Listen to the full podcast on SoundCloud below, or click here to listen on iTunes!

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Opinion & Analysis

Let’s Retire Old Man Par: A Modest Proposal

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In 1729, Jonathan Swift wrote a satirical essay entitled “A modest proposal,” in which he suggested that the Irish eat their own children. As might be expected, the piece drew a great deal of discussion and controversy. He was of course not serious, but simply attempting to make a point. As you will read this piece contains “A Modest Proposal” as well, but it is not intended to be satirical. I am for the record dead serious.

The golf industry is wringing its hands, trying to find a way to bring new players into the game, while at the same time keeping those that are in the game from leaving. They have initiated any number of programs designed for this purpose. How successful have they been? I would venture that they have barely moved the needle.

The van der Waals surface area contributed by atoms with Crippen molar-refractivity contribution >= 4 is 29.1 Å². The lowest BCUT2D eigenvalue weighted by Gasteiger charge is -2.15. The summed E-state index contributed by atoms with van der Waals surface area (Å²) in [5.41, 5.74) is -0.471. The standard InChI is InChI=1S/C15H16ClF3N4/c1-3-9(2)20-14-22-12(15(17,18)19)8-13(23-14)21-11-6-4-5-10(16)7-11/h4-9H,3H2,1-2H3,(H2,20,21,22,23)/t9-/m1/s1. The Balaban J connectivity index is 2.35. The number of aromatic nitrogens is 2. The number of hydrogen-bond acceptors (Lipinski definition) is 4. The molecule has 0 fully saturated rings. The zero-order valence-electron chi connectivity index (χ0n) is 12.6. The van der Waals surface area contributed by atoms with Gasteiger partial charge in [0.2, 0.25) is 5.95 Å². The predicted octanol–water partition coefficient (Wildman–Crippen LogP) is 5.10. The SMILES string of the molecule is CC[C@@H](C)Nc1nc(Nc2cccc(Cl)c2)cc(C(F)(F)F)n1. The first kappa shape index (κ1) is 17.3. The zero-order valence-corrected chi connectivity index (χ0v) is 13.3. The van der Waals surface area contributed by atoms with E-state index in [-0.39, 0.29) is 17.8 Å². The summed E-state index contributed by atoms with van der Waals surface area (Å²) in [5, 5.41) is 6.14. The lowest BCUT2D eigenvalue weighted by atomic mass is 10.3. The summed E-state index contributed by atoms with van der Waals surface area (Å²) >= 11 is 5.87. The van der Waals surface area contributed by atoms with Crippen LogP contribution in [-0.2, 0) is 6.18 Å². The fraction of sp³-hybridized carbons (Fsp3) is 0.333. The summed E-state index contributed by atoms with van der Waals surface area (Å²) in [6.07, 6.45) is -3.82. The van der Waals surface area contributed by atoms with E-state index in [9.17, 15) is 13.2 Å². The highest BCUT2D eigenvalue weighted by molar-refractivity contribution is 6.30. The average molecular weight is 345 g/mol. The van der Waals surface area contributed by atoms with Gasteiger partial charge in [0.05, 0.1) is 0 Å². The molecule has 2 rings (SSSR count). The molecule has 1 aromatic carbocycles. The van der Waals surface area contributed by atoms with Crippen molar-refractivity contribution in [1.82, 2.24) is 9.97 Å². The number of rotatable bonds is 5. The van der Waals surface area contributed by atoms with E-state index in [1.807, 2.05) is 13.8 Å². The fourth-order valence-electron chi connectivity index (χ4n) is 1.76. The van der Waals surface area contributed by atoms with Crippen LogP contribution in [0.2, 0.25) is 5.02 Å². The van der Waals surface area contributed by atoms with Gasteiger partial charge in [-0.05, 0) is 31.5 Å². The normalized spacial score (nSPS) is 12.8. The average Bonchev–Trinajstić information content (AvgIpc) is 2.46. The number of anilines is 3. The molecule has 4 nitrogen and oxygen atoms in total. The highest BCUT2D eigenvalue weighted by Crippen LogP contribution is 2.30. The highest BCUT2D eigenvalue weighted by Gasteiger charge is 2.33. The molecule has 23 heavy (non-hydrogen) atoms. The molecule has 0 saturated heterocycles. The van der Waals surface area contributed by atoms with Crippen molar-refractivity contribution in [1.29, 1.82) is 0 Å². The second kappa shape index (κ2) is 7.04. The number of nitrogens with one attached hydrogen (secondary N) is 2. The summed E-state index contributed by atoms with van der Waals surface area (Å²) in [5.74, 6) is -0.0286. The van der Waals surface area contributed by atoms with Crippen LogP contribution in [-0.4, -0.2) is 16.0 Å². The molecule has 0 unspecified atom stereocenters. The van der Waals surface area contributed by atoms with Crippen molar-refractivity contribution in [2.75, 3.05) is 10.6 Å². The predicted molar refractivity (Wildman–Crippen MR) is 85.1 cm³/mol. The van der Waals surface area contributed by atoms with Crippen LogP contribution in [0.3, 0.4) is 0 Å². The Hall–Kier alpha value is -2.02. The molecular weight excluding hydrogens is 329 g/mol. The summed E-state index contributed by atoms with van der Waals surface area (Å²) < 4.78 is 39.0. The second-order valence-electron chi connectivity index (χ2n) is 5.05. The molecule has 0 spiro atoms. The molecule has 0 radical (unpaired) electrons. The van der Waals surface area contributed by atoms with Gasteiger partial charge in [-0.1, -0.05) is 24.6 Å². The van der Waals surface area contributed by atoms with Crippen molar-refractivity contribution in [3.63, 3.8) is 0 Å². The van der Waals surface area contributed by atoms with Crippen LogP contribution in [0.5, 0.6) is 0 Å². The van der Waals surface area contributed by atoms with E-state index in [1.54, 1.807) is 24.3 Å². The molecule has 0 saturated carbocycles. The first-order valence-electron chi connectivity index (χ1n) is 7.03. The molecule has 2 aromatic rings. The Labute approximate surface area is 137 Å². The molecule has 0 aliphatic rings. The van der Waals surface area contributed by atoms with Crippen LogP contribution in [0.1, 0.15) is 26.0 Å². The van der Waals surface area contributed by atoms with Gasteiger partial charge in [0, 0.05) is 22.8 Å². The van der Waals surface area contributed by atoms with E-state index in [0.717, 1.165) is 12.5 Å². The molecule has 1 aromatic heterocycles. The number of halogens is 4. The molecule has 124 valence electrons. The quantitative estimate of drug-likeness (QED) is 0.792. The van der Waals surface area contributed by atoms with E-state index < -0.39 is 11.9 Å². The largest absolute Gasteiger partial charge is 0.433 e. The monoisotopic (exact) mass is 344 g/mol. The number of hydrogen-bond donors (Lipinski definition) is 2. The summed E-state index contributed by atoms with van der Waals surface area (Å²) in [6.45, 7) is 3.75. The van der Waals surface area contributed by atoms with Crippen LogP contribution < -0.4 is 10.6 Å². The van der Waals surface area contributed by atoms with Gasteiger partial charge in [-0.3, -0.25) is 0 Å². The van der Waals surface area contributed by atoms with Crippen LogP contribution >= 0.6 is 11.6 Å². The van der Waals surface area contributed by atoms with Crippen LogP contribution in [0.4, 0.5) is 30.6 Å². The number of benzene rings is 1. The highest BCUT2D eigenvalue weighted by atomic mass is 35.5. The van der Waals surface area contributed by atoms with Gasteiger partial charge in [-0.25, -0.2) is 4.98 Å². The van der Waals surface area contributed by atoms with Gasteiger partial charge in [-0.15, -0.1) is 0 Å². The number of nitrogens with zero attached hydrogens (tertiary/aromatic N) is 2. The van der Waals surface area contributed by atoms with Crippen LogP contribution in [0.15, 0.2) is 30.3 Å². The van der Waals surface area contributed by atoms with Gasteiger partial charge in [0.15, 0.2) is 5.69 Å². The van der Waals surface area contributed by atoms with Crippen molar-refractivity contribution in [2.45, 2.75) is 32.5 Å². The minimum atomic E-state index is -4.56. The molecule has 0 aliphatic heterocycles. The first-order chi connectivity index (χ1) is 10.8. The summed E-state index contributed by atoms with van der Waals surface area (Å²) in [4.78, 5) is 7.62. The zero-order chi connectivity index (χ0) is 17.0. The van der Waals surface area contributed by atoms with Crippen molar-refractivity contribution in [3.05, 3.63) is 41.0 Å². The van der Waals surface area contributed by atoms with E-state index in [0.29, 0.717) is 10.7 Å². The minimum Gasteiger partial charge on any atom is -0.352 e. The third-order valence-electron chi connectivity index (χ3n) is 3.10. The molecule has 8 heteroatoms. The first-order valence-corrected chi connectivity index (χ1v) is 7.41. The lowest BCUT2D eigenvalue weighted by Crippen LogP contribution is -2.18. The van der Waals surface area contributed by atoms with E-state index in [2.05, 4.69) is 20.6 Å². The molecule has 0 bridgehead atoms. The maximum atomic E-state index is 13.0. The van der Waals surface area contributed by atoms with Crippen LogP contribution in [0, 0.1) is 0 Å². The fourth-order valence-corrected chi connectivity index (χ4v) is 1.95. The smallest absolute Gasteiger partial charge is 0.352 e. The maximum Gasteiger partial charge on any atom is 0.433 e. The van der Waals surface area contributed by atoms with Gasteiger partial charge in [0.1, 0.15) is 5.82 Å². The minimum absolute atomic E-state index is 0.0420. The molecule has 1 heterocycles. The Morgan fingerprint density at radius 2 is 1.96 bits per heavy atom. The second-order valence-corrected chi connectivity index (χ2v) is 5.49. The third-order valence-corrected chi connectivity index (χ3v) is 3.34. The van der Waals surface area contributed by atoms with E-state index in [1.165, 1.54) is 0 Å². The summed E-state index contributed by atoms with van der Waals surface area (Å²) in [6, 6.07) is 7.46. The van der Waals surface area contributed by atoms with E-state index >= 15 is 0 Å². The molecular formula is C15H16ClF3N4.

Barriers to the game

What we do know is that today there are three major barriers that confront the industry. They are first, the time required to play the game; second the costs associated with playing the game; and third the difficulty of the game.

There are among those adults that start the game, three distinct different groups:

  1. Those who would like to start playing golf but for any number of reasons decided not to take up the game.
  2. Those who once played more frequently but have reduced the number of rounds that they play.
  3. Those who started to play the game but then after a short period decided to leave it.

Those who leave the game

Those in the golf industry, the hand-wringers, have developed any number of programs to bring new players to the game. I would ask the question, “What is the point, when almost an equal number of players that start playing the game each year, decide to give it up within a span of a few months.

Does it make any sense to continue to put water into a bucket when there is a hole in the bottom? Of course not, but that is effectively what is being done. The first question to be ask, why do these new players quit the playing after a short time? In my opinion, the number No. 1 reason is the method of scoring being used.